My wife and I made an offer on a house this week. The question we faced: how much to offer?
There were several factors to consider, even before we saw the house.
- On initial contact with the vendor’s agent, we stated our budget.
- The asking price was about £2,000 beyond what we can afford.
- The vendor’s agent said that the vendor was open to offers.
So, it was safe to assume that the vendor would accept an offer that is within out budget.
On the day we saw the house, we also saw several others before it. One of the agents that we met:
- Had valued the property, for her agency, but lost it to the vendor’s agent.
- Guessed that we would like it.
- Knew that an offer had already been accepted on the property, but that the sale had fallen through.
- Told us what that offer actually was: £2,000 less than the asking price.
- Suggested we offer £4,000 less than the asking price.
So, the vendor had already accepted an offer £2,000 less than the asking price, which was exactly out budget.
But how much should we offer?
- The asking price? Obviously not. The vendor had already accepted lower.
- £2,000 less than the asking price? We could be confident of acceptance.
- £3,000 less than the asking price? Possibly.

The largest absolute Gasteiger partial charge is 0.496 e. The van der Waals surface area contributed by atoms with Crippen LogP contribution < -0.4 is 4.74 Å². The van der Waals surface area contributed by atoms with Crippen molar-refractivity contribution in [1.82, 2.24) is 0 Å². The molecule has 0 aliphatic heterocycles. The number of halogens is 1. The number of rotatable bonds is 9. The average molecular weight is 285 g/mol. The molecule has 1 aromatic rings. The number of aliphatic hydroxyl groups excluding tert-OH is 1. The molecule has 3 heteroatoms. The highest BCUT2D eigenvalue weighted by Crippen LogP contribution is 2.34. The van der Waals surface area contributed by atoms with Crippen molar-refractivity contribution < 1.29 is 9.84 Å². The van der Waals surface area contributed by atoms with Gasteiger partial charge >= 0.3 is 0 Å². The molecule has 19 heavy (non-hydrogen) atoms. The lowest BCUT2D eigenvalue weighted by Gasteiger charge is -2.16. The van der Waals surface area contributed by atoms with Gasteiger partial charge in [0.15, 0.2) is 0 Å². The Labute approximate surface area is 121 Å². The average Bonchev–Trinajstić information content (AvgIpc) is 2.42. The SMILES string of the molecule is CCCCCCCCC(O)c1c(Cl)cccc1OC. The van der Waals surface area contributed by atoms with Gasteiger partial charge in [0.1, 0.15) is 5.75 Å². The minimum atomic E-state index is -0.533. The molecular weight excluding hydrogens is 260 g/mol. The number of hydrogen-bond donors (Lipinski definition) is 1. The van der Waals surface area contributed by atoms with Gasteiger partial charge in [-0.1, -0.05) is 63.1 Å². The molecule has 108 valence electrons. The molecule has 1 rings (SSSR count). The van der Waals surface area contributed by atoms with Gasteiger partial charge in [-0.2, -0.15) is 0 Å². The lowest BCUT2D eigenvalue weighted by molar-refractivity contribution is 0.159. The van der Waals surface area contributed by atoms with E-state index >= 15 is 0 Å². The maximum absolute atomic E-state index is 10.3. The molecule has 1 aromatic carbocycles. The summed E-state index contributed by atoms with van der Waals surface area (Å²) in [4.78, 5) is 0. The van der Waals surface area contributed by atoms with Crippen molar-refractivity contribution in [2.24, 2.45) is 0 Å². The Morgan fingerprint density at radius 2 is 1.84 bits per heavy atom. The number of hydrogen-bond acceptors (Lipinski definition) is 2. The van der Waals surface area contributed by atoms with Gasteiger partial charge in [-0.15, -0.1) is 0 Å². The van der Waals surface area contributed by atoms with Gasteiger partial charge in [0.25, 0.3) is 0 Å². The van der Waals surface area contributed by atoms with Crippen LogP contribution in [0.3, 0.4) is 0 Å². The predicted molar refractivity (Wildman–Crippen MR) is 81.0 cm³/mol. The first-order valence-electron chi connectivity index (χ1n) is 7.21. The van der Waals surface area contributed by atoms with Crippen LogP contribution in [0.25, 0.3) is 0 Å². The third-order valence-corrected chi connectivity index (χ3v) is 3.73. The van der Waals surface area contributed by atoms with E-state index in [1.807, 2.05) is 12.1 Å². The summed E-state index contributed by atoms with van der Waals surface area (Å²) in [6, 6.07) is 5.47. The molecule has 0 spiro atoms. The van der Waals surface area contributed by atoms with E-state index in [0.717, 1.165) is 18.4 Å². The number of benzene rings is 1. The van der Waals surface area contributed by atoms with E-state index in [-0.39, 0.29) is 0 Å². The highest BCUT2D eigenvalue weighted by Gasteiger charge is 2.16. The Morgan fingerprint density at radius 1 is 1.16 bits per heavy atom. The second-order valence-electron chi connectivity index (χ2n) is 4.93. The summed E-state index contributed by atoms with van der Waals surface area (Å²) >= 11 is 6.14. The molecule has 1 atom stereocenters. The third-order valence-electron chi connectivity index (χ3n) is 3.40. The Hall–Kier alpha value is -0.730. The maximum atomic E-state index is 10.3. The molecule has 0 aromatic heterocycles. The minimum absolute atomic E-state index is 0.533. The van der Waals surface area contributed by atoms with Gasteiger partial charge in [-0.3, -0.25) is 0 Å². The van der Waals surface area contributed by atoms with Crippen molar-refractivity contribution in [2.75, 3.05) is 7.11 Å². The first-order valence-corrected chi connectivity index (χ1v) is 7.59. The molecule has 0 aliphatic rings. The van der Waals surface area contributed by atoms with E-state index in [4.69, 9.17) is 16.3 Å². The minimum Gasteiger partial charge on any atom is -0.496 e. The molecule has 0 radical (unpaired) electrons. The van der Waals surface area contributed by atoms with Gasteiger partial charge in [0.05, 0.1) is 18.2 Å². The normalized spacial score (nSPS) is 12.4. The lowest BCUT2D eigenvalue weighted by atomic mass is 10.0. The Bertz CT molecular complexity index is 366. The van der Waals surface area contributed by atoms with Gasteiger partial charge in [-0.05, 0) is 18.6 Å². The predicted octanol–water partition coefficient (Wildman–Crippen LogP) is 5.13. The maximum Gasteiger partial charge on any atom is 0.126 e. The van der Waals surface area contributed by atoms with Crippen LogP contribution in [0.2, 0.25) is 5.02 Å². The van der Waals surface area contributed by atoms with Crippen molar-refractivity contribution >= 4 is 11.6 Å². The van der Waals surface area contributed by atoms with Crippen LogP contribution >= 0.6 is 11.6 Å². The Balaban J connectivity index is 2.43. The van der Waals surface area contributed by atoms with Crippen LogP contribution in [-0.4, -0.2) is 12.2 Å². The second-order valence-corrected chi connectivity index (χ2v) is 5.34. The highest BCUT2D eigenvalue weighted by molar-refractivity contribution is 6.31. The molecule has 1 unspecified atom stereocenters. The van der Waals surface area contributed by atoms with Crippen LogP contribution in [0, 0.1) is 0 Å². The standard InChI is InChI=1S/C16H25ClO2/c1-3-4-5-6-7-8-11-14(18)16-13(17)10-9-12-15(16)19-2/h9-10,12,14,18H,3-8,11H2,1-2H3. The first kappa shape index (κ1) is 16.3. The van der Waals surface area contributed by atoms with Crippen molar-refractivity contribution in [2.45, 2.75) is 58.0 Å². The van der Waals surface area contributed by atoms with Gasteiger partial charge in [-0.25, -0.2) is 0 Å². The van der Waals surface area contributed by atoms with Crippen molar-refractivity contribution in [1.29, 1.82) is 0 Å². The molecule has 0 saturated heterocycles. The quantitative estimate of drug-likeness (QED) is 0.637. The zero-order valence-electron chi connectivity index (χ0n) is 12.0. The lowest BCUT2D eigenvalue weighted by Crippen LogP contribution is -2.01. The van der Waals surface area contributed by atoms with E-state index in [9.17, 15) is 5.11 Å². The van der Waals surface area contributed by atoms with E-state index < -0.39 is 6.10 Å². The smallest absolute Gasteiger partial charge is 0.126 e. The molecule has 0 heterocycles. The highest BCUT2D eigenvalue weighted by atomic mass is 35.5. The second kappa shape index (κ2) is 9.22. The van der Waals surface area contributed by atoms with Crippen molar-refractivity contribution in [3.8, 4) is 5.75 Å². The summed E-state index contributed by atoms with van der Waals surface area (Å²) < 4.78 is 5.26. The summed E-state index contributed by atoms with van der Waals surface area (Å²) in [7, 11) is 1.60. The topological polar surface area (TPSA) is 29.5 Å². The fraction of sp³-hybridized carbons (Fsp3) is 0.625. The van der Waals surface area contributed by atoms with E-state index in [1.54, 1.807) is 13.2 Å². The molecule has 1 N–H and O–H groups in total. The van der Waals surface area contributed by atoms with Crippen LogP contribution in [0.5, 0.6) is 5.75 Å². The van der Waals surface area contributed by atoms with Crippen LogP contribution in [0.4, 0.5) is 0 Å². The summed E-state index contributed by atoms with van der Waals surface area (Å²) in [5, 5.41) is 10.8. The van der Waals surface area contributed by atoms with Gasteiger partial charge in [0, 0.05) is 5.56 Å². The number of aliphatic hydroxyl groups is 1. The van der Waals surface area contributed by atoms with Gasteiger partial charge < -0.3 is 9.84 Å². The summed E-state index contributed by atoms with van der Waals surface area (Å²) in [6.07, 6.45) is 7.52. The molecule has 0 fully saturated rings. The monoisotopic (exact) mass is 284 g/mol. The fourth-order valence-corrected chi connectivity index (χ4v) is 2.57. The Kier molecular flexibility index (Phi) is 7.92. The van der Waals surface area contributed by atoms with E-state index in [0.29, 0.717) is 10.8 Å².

- £4,000 less than the asking price? Possibly. That was the advice we were given by another agent.
My gut feeling was £3,000 off the asking price. But my head said, try £4,000 less.
I decided to pray about it.
Immediately, I thought of something I had read earlier in the week:
Proverbs 11:26 (The Message):
Curses on those who drive a hard bargain!
Blessings on all who play fair and square!
Well, to ask the vendor to take £4,000 off the price of their (beautiful) home would have been a big ask, and certainly a hard bargain. On the other hand, £3,000 off seemed fair. I went for it.
The offer was rejected.
However, the vendor’s agent hinted that the vendor would consider the offer if that was the best we could do. I told the agent that this was close to our maximum. In response the vendor’s agent went back to the vendor and said that this was our final offer.
The offer was accepted!
Had I offered less than I did, the vendor would almost certaily have rejected it outright. They might well have pushed us up and up, assuming (correctly) that we were playing games. We might well have ended up paying considerably more.
As it was, I believe that I made a fair offer.
I believe that God favours those who seek his wisdom.
We are (assuming the sale goes through) £1,000 better off for having sought God that we would otherwise have been.
Perhaps more importantly, my conscience is clear.